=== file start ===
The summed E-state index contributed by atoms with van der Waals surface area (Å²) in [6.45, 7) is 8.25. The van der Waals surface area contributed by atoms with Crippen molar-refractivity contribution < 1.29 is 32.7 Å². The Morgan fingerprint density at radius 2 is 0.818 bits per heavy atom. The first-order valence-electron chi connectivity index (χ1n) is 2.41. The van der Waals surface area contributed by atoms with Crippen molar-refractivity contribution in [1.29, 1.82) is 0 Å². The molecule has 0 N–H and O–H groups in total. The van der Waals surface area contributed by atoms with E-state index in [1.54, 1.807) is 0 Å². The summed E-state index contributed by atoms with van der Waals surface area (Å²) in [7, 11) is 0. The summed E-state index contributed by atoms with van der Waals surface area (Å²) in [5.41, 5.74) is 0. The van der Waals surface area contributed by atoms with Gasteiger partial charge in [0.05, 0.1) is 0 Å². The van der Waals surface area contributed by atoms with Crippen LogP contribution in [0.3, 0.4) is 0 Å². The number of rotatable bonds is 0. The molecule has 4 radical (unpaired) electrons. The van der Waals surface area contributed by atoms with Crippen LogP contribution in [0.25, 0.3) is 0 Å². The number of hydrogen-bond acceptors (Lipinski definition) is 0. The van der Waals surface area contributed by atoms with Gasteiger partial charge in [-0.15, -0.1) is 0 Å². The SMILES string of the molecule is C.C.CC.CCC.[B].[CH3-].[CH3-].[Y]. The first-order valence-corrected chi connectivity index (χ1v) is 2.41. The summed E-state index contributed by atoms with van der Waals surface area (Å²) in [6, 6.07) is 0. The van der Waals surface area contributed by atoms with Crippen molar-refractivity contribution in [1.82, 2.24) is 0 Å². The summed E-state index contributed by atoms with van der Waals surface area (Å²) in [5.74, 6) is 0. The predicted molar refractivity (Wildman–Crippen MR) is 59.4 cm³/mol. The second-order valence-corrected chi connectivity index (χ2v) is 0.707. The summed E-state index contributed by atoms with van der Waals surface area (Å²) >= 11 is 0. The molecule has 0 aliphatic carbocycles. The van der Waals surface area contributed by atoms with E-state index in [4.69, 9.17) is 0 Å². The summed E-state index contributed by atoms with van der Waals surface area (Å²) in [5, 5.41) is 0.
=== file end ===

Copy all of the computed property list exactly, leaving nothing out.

The summed E-state index contributed by atoms with van der Waals surface area (Å²) in [6.45, 7) is 8.25. The van der Waals surface area contributed by atoms with Crippen molar-refractivity contribution < 1.29 is 32.7 Å². The Morgan fingerprint density at radius 2 is 0.818 bits per heavy atom. The first-order valence-electron chi connectivity index (χ1n) is 2.41. The van der Waals surface area contributed by atoms with Crippen molar-refractivity contribution in [1.29, 1.82) is 0 Å². The molecule has 0 N–H and O–H groups in total. The van der Waals surface area contributed by atoms with E-state index in [1.54, 1.807) is 0 Å². The summed E-state index contributed by atoms with van der Waals surface area (Å²) in [7, 11) is 0. The summed E-state index contributed by atoms with van der Waals surface area (Å²) in [5.41, 5.74) is 0. The van der Waals surface area contributed by atoms with Gasteiger partial charge in [0.05, 0.1) is 0 Å². The van der Waals surface area contributed by atoms with Crippen LogP contribution in [0.3, 0.4) is 0 Å². The number of rotatable bonds is 0. The molecule has 4 radical (unpaired) electrons. The van der Waals surface area contributed by atoms with Crippen LogP contribution in [0.25, 0.3) is 0 Å². The number of hydrogen-bond acceptors (Lipinski definition) is 0. The van der Waals surface area contributed by atoms with Gasteiger partial charge in [-0.15, -0.1) is 0 Å². The SMILES string of the molecule is C.C.CC.CCC.[B].[CH3-].[CH3-].[Y]. The first-order valence-corrected chi connectivity index (χ1v) is 2.41. The summed E-state index contributed by atoms with van der Waals surface area (Å²) in [6, 6.07) is 0. The van der Waals surface area contributed by atoms with Crippen molar-refractivity contribution in [1.82, 2.24) is 0 Å². The summed E-state index contributed by atoms with van der Waals surface area (Å²) in [5.74, 6) is 0. The predicted molar refractivity (Wildman–Crippen MR) is 59.4 cm³/mol. The second-order valence-corrected chi connectivity index (χ2v) is 0.707. The summed E-state index contributed by atoms with van der Waals surface area (Å²) >= 11 is 0. The molecule has 0 aliphatic carbocycles. The van der Waals surface area contributed by atoms with E-state index in [4.69, 9.17) is 0 Å². The summed E-state index contributed by atoms with van der Waals surface area (Å²) in [5, 5.41) is 0.